An acquaintance of mine just underwent a Frozen Embryo Transfer – her third attempt at IVF using the last of her available embryos. I happened to call her on the day of the transfer and when she mentioned that she was in fact in the waiting room of the doctor’s office at that very moment I was instantly reminded of the emotions and fears associated with my IVF cycle. As much as I realized at that moment, though, that I would not want to be back in that position I also reflected on my opinion that transfer day or even retrieval (which I found to be a painful recovery despite what some said) was by no means the worst part of IVF. To me, the dreaded “Two Week Wait” is the hardest part of the whole IVF process.
The two week wait (or 2WW) is what the time after the transfer procedure (or any fertility treatment really) and before the beta or hcg test, is called. Some are not required to wait an entire two weeks, but typically doctors want you to wait 14 days after ovulation (or your treatment procedure) to test for pregnancy. I was scheduled for my first beta test ten days after my day five transfer – and they were the longest 10 days of my life! The anxiety, excitement, and fear experienced during the wait time is indescribable. The wide range of emotions are so overwhelming and I personally could think about nothing else other than whether or not it had worked. I spent virtually every hour of every day during my two week wait alternately poking at my breasts to see if they were sore and crying because I was certain that it didn’t work.
Even more so than before (which I never would have thought possible), I began to search out information on early pregnancy symptoms, stories of successful first time attempts at IVF, and did lots of message board research on how what I was feeling compared to others. I spent way too much time in the bathroom trying to determine if I was urinating more frequently and analyzing the toilet paper searching for any signs of spotting and praying that I didn’t see red. Eventually, I did have spotting – when my husband and I were out for the evening trying to take our mind off of the only thing we could think about – IVF. I was devastated and even though my husband and I had agreed that we would not test early, it seemed that it didn’t work so we decided to take an early pregnancy test to confirm what we thought we knew. The test ended up positive two days before my scheduled beta and I was initially happy, but then of course I convinced myself that it had actually worked but that the spotting indicated that I was losing it or that I was having another ectopic.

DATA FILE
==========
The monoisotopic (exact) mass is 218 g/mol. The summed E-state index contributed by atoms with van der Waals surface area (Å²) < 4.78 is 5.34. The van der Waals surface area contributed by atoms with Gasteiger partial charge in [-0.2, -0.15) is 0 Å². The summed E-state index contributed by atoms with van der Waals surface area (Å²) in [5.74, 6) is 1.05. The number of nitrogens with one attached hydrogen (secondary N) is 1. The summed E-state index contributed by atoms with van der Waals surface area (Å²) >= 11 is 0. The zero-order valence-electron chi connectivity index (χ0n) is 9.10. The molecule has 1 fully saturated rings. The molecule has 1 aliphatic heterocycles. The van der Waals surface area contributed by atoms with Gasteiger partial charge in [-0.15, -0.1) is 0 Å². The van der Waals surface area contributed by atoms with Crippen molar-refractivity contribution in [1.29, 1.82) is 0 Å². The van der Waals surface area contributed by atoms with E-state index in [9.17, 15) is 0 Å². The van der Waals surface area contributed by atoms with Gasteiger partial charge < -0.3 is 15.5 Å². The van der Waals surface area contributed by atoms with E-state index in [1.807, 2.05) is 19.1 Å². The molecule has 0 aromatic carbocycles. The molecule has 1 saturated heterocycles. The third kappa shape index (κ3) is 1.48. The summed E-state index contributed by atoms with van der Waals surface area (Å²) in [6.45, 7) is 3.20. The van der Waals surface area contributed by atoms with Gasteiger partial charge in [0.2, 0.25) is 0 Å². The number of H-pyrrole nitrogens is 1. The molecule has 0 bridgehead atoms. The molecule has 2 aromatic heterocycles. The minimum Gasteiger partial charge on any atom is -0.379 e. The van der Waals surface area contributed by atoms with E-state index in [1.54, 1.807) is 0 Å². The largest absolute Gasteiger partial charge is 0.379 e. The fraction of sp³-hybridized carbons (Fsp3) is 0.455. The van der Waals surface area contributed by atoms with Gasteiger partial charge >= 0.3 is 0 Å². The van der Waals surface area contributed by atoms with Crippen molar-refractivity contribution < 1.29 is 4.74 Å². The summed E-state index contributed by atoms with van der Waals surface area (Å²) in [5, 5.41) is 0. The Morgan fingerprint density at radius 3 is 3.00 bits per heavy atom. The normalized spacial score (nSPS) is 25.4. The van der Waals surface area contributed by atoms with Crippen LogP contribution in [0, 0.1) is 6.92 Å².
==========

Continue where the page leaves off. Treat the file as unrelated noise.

You would think that I would be happy that my 2WW had been cut short, but without the certainty of the beta test (which my doctor would not let me take until 15 days past ovulation) it was still just a nerve-wracking wait and see. I wish I had lots of advice for making the wait easier, and there are some things that do help, but I honestly believe that no matter what, the time between the treatment procedure and the day of the results is consuming and overwhelming and just 14 days that you really wish you could sleep right through. Things like concentrating on a hobby, spending time with your partner, writing a journal, or anything else that might distract you even for a brief moment are great ways to try to take your mind off of the wait. If I had to say one thing that helped me most in the wait it was probably someone’s advice to enjoy being “PUPO.” I learned that “PUPO” was an abbreviation for Pregnant Until Proven Otherwise and that sentiment did help to shape a new opinion on the two week wait. For that two weeks, at least, I was pregnant and I could use the time to “practice” eating healthy, staying away from alcohol and caffeine for the sake of the “baby” and finally enjoy being pregnant, even if it was only for two weeks.